No, you can't tell the difference between the different breeds with DNA tests but you can do paternity tests. I know of a few breeders that have had to use DNA tests to find out who's the father to their litter after them finding out that their queen has had some fun with more than one male.
post #16 of 25
Thread Starter 
GoldenKitty45, you are currently, or used to be, involved with the CFA, correct?
post #17 of 25
I've shown and granded cats in CFA, but more involved with showing/granding cats in ACFA; plus was a ACFA licensed HHP judge.
post #18 of 25
Thread Starter 
Is it true that those associations put money and volunteering into humane societies and animal shelters? Another question, are you a cat breeder?
post #19 of 25
Most cat clubs (not really the association) give to local human groups/shelters - part of their show profit goes to the group.

I was breeding rexes for about 10 yrs - not anymore. After my divorce I stopped breeding and placed most of the cats - plus I moved to a new state and remarried - took our oldest cat with us (son wanted him).

We have a HHP now and plan on adopting an ocicat in the spring - just as a pet - not for show/breeding.
post #20 of 25
Thread Starter 
So as a past breeder, how do you feel about some people's negative views on breeding-focusing on the fact that breeding is taking away from potential homes for stray cats?
post #21 of 25
There's a place for both. For some, you have pedigree cats, for others, they want mixed. I only had one litter a year and I had homes for the kittens before they were born.

As long as you are a responsible breeder and do not overbreed, you can have your place in the cat fancy. For me, I like both HHP's and pedigrees as I've had both and always will.

You have irresponsible people who allow their mixes to breed and you have just as irresponsible people who overbreed pedigrees. But I feel there is a place for both in this world.
post #22 of 25
Quote:
Originally Posted by FutureCatLady View Post
So as a past breeder, how do you feel about some people's negative views on breeding-focusing on the fact that breeding is taking away from potential homes for stray cats?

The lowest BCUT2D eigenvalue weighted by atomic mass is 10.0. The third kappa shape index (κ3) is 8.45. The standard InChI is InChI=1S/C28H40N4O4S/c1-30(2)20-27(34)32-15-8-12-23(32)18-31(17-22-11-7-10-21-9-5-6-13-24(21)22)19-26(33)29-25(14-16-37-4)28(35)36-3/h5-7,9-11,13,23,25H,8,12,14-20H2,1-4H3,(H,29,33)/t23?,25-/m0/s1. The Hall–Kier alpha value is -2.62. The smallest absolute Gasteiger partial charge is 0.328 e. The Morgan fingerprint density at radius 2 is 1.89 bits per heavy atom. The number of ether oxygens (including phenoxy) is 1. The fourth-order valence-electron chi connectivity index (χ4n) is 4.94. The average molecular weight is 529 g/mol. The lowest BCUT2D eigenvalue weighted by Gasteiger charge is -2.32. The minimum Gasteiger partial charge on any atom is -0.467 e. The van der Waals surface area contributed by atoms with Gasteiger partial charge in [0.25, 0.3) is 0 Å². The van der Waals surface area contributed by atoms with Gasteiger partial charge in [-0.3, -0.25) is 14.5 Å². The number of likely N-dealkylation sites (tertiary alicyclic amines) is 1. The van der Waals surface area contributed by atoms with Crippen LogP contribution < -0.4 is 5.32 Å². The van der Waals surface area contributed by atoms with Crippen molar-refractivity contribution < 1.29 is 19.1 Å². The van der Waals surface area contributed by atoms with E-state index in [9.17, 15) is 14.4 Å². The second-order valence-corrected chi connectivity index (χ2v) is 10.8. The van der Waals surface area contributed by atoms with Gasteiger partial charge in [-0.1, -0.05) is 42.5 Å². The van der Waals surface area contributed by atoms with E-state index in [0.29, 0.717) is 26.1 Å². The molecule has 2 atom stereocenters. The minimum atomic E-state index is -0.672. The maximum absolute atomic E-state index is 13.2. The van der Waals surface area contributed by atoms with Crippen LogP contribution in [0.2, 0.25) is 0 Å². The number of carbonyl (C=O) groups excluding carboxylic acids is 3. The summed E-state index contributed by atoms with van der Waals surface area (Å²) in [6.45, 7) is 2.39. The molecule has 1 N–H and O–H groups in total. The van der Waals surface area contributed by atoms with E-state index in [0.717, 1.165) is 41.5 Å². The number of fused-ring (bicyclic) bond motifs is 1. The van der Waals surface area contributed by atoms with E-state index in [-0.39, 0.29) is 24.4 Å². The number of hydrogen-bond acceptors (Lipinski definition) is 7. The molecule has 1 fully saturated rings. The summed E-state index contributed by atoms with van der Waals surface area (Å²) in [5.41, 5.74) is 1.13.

Een though I know this was directed towards GoldenKitty45, I wanted to address it as a breeder as well. This question has brought up to me time and again - it is a very valid question and I thank you for asking it here.

The fact is that kittens produced by breeders most often do not take away potential homes from stray or rescued cats. People who purchase pedigreed cats do so for various reasons; among them the known traits of a certain breed, ancestry and known health issues. Most of these people have either shared their homes with a cat of a specific breed before and wish to do so again or have other, intimate knowledge of specific breed traits. In purchasing a pedigreed cat from a breeder, they are (for the most part) assured that the kitten they are purchasing is, in fact, a member of that breed with those familiar traits, ancestry and known health issues.

Adopting a shelter or rescue cat contains many unknown variables. While I am in absolutely no way, shape or form trying to discourage anyone here from adopting a rescue or shelter cat, the truth is that certain people want to be assured of personality traits, health issues or ancestry in the pets they bring into their homes. Those people normally would not even consider adopting a rescue or shelter cat. There is no choice for them, they will seek the services of a breeder every time. Can this be considered an elitist mindset? Yes, sometimes it can be. But, it is a fact of life as we know it.
post #23 of 25
Thread Starter 
I assume that we're all cat lovers here. So I'm sure that all of our hearts break when we think of how many homeless and/or abused cats there are out there. What do you guys think may be a solution to so many homeless cats? Have you heard of the "Trap-Neuter-Return" Program? If so, any thoughts?
post #24 of 25
Quote:
Originally Posted by FutureCatLady View Post
I assume that we're all cat lovers here. So I'm sure that all of our hearts break when we think of how many homeless and/or abused cats there are out there. What do you guys think may be a solution to so many homeless cats? Have you heard of the "Trap-Neuter-Return" Program? If so, any thoughts?
For thoughts on TNR I would suggest the stray and feral forum on here ... it is wornderful
post #25 of 25
Additionally, I would also suggest that questions along these lines would be far better served in the In My Opinion Forum here at TCS. Once you have achieved the appropriate membership status, please feel free to post your questions there.
New Posts  All Forums:Forum Nav:
  Return Home
  Back to Forum: Showing and Ethical Breeding
This thread is locked  
TheCatSite.com › Forums › Cat Breeds, Breeding and Showing › Showing and Ethical Breeding › Is there a positive to breeding?